>Could you please be a little more specific about "the latest 'vent hole in the
>small tubing' configuration"? Where exactly is what size hole created?
The configuration I am using in my KT34XAs for handling moisture in the
capacitors is the one where the outer, larger, tubing with the caps on
the ends is sealed. A small hole is drilled into the top of the smaller
tubing which goes through the plastic caps and through the larger
tubing. The hole is placed mid-way in the part of the inner tubing that
is covered by the outer tubing. The hole is drilled into the top of the
smaller tubing. I don't remember the size, but I would guess about
1/8". This provides a vent for the larger tubing out through the end of
the smaller tubing. Previous configurations were with both tubings
sealed, and later with drain holes in the larger tubing. Neither of
these configurations were long-term solutions to the condensation
problem. The new internal venting works fine. Check with KLM for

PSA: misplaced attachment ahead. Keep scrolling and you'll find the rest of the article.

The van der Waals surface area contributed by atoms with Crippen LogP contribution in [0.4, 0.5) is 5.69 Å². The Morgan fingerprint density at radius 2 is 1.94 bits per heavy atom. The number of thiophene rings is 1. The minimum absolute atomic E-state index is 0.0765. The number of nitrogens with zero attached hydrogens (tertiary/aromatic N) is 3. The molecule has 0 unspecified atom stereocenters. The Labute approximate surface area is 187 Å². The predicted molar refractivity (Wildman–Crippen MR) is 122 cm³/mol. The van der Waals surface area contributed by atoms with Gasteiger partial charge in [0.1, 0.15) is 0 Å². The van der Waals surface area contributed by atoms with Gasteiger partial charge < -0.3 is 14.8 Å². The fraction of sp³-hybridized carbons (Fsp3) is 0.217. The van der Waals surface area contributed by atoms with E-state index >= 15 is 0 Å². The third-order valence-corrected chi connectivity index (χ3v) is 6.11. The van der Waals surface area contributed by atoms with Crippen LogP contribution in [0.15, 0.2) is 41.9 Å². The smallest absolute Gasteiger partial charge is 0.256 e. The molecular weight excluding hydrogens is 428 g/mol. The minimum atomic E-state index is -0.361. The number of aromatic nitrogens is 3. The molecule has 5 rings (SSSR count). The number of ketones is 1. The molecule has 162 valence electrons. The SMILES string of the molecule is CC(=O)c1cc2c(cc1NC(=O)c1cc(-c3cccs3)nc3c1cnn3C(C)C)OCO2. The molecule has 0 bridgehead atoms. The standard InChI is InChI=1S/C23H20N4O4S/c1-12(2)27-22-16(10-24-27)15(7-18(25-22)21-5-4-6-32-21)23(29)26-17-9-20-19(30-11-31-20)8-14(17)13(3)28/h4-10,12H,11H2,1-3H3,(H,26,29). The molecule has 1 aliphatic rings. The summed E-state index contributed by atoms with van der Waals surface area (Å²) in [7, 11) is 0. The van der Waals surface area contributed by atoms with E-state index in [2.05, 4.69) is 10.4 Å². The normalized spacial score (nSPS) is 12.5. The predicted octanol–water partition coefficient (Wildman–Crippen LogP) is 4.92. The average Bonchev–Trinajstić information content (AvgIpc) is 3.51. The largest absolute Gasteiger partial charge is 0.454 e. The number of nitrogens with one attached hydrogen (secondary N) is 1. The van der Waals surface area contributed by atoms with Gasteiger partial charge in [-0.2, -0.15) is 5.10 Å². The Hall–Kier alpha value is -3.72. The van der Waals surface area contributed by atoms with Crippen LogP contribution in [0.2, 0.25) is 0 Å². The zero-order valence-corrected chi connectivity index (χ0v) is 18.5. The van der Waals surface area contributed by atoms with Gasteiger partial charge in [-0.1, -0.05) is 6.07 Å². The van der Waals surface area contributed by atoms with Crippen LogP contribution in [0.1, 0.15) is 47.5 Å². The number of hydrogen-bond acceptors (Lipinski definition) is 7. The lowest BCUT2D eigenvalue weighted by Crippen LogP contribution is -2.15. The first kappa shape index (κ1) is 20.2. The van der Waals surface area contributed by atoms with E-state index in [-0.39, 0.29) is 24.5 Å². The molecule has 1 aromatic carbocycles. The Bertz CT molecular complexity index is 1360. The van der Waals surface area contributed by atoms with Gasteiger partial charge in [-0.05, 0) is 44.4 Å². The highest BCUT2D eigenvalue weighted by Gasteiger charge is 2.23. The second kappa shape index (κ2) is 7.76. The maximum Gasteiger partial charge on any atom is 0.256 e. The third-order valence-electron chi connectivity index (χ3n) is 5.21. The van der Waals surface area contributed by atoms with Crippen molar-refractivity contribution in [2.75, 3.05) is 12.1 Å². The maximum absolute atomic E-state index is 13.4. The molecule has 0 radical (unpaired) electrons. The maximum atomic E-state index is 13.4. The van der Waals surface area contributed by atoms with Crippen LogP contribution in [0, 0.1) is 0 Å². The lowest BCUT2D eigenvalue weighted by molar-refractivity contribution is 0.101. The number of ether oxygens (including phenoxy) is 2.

>OK on using them separately. If they happen to be pointed in similar
>directions, how much separation is required between the reflector of the
>frontmost one and the director of the reamost to avoid negative interactions?
Answering this question reminds me of trying to nail jelly to a tree.
You "do what you gotta do" and see if it works. I've fed many different
antennas "in parallel" and I haven't found anything that "didn't work"
as long as they were adequate antennas in their own right. For
instance, a 6-ele KLM on 20 at 140' and a M2 LP at 100' with horizontal
separation of 200' worked fine on 20, but they were pointed in different
directions to cover different openings at the same time.
>I gather that the 35+ foot separation for single tower stacking and phasing
>was not a typo on their web site? :-(
That spacing works fine. Lesser spacings may work. Twenty will suffer
first with closer spacing. KLM isn't going to recommend something that
might not work.
Others may have different takes on this, but the advantage to stacked
KT34XAs IN THE SAME DIRECTION is not the small gain advantage, but the
advantage of less fading. You will "sound stronger" than your
competitors but the absolute S meter reading isn't all that different.
The advantage to running two antennas pointed in different directions is
that you can work two openings at one time in a contest, or point one
antenna toward your competitors so they don't try to take your run
frequency. The bottom line is that you need as many good antennas as
you can put up, and use them appropriately for the task at hand.
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